This past weekend, my husband and I went to dinner with the kiddos to one of our favorite restaurants. This isn’t something that we get to do a lot with my husbands work schedule, and we are very fortunate to have fairly well-behaved kiddos when we do eat out. But, something has irked me the last few times that we have went, and I can’t help but feel like I can’t be the only one.
We are somewhat old fashioned when it comes to our kids and technology. With 3 kids ages 5 and under, technology isn’t a necessity at this point. Our oldest does have a Kindle Fire, but it’s typically only used on road trips, and even then, the only apps on her Kindle are educational. She’s never watched YouTube videos or played pointless games on her tablet. Now, this post isn’t to shame those parents who choose to parent differently, but to just explain how we parent and why we parent the way that we do. One of my biggest pet peeves is to see kids out to dinner (who are old enough to dine out without requiring entertainment) with their noses stuck in a phone or tablet. It infuriates me. What happened to having dinner and just talking? Enjoying each others company? Talking about school and life and interests? Why is it now socially acceptable for our children to snub, not only, the restaurant employees, but also their parents and family at dinner?
Nope. No. Notta. Not happening. We do not subscribe. We do not conform. To each their own, and this is not our own.
So, that’s our viewpoint on the topic. While other kids around us are typically enthralled in technology at the dinner table, we are talking to our kids and *trying* to teach them basic table manners and how to dine out. That’s part of our job and to see other parents doing differently, is not an issue.
But, what is an issue, is when we intentionally leave all devices at home, only to have a shiny, kid-friendly tablet sitting on our table, enticing them to do the opposite of what dining out was intended to be.
Now, I’m all for the convenience of paying quickly through the tablet. I’m all for the rolling shots of the yummy appetizers and drink specials. But, what I’m not okay with is the unnecessary games flashing across the screen for my 5 year old to see, want and cry over.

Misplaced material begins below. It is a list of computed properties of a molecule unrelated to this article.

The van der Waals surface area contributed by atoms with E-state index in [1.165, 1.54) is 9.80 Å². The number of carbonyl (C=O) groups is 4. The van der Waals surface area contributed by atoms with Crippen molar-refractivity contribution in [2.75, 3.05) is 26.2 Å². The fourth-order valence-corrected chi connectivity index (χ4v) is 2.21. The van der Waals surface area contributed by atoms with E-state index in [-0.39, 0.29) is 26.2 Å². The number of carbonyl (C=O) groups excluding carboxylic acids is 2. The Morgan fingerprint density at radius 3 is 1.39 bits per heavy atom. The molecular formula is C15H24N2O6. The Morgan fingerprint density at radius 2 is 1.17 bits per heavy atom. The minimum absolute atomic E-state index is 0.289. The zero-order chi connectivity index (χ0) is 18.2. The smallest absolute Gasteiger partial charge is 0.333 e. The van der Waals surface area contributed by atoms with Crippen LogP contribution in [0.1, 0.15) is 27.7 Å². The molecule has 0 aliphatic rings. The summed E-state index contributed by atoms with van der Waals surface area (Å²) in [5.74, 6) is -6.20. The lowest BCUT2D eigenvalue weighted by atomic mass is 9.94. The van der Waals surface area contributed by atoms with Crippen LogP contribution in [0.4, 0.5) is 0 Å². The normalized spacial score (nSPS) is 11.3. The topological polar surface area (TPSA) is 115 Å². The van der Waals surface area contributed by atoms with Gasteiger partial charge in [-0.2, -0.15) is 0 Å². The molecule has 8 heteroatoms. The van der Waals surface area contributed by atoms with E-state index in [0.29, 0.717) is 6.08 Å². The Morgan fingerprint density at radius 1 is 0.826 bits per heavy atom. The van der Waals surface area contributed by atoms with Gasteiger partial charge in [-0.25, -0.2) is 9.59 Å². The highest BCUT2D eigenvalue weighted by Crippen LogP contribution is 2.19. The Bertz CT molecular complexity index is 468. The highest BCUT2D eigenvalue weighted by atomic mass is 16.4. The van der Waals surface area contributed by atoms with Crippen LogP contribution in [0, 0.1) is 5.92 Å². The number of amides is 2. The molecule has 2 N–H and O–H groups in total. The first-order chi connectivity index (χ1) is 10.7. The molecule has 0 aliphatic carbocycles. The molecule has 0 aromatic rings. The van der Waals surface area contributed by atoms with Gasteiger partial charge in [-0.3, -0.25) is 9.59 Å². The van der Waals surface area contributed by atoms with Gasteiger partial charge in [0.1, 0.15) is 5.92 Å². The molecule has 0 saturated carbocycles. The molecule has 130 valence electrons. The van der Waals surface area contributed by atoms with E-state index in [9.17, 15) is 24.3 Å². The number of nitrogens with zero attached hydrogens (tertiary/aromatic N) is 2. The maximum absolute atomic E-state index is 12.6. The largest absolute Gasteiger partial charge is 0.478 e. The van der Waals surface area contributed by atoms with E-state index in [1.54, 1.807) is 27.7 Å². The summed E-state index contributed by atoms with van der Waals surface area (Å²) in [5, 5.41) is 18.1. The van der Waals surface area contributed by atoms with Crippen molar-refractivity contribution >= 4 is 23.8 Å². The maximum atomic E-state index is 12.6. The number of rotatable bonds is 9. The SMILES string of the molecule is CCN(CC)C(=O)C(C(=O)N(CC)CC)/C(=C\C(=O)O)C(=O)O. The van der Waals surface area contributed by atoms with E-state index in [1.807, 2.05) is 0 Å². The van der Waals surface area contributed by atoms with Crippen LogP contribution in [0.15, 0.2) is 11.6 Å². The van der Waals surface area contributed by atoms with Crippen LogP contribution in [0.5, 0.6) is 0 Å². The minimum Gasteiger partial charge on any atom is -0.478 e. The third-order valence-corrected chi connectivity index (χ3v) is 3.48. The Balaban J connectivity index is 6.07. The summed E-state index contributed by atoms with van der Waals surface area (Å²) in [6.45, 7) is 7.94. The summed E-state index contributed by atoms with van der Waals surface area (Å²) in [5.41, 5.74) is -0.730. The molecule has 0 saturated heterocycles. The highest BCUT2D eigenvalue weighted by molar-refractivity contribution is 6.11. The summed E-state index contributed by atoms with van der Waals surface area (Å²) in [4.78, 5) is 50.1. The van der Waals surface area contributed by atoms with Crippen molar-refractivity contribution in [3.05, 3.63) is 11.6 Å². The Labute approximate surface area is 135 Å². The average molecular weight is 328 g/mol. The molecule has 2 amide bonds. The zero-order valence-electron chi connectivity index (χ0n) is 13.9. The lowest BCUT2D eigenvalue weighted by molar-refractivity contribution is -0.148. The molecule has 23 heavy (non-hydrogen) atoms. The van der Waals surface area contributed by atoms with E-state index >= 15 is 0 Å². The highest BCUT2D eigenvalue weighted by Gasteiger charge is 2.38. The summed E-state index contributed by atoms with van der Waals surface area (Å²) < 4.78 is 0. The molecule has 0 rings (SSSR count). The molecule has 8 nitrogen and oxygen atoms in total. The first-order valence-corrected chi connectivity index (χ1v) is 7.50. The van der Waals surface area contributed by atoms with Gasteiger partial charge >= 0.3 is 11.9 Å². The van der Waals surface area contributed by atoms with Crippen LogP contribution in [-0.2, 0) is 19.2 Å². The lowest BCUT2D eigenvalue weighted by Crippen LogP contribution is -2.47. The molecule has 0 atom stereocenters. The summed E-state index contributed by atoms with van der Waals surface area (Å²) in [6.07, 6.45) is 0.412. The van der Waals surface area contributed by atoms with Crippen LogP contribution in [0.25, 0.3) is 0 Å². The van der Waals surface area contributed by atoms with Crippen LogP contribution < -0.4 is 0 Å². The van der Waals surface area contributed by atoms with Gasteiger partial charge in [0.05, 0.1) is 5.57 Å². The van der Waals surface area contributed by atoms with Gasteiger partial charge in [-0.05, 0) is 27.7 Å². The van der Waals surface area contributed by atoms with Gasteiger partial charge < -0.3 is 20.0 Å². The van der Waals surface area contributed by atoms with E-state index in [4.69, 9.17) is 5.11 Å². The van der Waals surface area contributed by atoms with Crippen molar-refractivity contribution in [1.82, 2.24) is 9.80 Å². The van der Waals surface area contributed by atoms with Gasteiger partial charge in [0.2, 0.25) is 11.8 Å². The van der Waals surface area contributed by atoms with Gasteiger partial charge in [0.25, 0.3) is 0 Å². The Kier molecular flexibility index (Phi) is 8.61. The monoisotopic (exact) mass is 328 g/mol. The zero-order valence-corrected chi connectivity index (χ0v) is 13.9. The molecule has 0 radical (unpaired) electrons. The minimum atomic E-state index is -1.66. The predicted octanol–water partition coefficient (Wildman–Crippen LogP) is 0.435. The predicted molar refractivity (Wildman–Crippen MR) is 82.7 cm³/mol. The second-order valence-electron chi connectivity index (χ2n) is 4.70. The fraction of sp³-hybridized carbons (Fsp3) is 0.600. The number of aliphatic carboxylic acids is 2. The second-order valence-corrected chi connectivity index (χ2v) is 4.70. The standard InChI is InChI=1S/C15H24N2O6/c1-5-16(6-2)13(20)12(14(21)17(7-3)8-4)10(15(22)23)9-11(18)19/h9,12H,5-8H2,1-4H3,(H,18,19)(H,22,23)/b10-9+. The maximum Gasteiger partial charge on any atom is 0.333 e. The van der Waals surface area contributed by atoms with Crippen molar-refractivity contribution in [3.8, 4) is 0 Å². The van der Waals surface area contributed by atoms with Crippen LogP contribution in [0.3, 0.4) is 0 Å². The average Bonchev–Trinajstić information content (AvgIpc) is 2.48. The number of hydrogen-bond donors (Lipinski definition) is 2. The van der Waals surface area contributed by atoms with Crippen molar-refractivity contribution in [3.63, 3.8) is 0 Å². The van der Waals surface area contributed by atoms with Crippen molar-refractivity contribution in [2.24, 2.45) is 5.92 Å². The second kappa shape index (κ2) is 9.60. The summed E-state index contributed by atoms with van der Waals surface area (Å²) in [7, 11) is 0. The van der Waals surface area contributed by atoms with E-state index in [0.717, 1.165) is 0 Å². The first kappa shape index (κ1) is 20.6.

“Why does that little boy get to play on the game?” she whined last night.
Not only do I now have to deal with the whining of my kids (because once the 5 year old started crying over it, the 2 year old did, too), but now, our dinner has completely lost focus and consists of me repeatedly telling my 5 year old to quit asking about it.
What is supposed to be a simple, nice dinner out, is now, not-so-nice due to the unnecessary addition of technology sitting at our table and while it’s not the end of the world, it definitely takes from our experience.
We bring our kids out to eat to eat- not to play games.
I’m trying to teach my kids about proper dining etiquette and you’re intentionally creating a distraction.
We want to teach our kids to look up. To look around. To talk. To engage.
And, while my husband and I are guilty of being on our phones quite a bit, we also hardly glance at our phones while we’re out, because dining out is an experience. I want the experience of eating out with my husband, not scrolling on Facebook while eating good food. What if Ryan Reynolds is sitting in the same room as me?
It’s my job as a parent to teach my kids how to dine out. It’s my job to teach them how to have a conversation; how to order their own food and drinks; how to ask politely for napkins or another piece of silverware. Dining out with children, is not about the best experience for the parents. It’s a teaching moment.
It’s not always enjoyable, which is why we don’t do it all that often. But, that’s part of our job- to teach them and to also make sure that my kids are the best they can possibly be when interacting with our server. It would be much easier to throw an iPad down in their faces and not do those things.
So, for now, I’ll just request the tablet to be removed from the table and I challenge you to do the same.
I challenge these restaurants to reel it back in.
We’re here to eat.